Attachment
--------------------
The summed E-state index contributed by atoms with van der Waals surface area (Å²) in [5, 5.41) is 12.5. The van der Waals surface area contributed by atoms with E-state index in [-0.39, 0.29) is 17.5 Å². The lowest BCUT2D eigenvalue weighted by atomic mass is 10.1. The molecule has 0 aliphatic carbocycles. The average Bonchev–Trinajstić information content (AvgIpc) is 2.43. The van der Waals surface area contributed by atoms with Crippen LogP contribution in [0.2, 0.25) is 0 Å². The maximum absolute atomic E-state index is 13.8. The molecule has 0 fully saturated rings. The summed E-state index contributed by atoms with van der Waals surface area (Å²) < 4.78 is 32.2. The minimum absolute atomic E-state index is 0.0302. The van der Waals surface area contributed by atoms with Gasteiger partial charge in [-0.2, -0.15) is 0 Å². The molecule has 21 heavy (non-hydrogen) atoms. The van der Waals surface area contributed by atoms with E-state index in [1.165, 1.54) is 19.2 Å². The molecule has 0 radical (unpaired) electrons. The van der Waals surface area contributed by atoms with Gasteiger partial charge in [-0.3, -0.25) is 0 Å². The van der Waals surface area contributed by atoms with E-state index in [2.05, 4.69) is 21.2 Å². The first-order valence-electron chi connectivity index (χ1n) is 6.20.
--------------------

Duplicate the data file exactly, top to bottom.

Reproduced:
The summed E-state index contributed by atoms with van der Waals surface area (Å²) in [5, 5.41) is 12.5. The van der Waals surface area contributed by atoms with E-state index in [-0.39, 0.29) is 17.5 Å². The lowest BCUT2D eigenvalue weighted by atomic mass is 10.1. The molecule has 0 aliphatic carbocycles. The average Bonchev–Trinajstić information content (AvgIpc) is 2.43. The van der Waals surface area contributed by atoms with Crippen LogP contribution in [0.2, 0.25) is 0 Å². The maximum absolute atomic E-state index is 13.8. The molecule has 0 fully saturated rings. The summed E-state index contributed by atoms with van der Waals surface area (Å²) < 4.78 is 32.2. The minimum absolute atomic E-state index is 0.0302. The van der Waals surface area contributed by atoms with Gasteiger partial charge in [-0.2, -0.15) is 0 Å². The molecule has 21 heavy (non-hydrogen) atoms. The van der Waals surface area contributed by atoms with E-state index in [1.165, 1.54) is 19.2 Å². The molecule has 0 radical (unpaired) electrons. The van der Waals surface area contributed by atoms with Gasteiger partial charge in [-0.3, -0.25) is 0 Å². The van der Waals surface area contributed by atoms with E-state index in [2.05, 4.69) is 21.2 Å². The first-order valence-electron chi connectivity index (χ1n) is 6.20.